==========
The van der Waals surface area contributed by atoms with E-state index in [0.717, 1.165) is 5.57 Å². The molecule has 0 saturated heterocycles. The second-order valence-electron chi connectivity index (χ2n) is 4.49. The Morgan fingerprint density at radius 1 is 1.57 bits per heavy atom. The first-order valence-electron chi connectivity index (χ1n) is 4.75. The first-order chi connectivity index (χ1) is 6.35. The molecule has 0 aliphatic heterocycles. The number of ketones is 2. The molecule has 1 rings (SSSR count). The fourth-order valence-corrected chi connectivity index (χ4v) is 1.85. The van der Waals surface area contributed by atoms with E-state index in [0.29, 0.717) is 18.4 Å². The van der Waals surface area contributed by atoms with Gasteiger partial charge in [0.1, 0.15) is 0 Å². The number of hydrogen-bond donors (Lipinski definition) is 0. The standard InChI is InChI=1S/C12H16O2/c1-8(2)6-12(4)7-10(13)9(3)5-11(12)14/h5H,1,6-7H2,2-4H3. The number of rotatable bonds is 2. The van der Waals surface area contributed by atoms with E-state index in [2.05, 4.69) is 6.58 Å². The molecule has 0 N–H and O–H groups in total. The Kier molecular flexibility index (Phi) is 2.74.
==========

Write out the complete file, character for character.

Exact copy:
The van der Waals surface area contributed by atoms with E-state index in [0.717, 1.165) is 5.57 Å². The molecule has 0 saturated heterocycles. The second-order valence-electron chi connectivity index (χ2n) is 4.49. The Morgan fingerprint density at radius 1 is 1.57 bits per heavy atom. The first-order valence-electron chi connectivity index (χ1n) is 4.75. The first-order chi connectivity index (χ1) is 6.35. The molecule has 0 aliphatic heterocycles. The number of ketones is 2. The molecule has 1 rings (SSSR count). The fourth-order valence-corrected chi connectivity index (χ4v) is 1.85. The van der Waals surface area contributed by atoms with E-state index in [0.29, 0.717) is 18.4 Å². The van der Waals surface area contributed by atoms with Gasteiger partial charge in [0.1, 0.15) is 0 Å². The number of hydrogen-bond donors (Lipinski definition) is 0. The standard InChI is InChI=1S/C12H16O2/c1-8(2)6-12(4)7-10(13)9(3)5-11(12)14/h5H,1,6-7H2,2-4H3. The number of rotatable bonds is 2. The van der Waals surface area contributed by atoms with E-state index in [2.05, 4.69) is 6.58 Å². The molecule has 0 N–H and O–H groups in total. The Kier molecular flexibility index (Phi) is 2.74.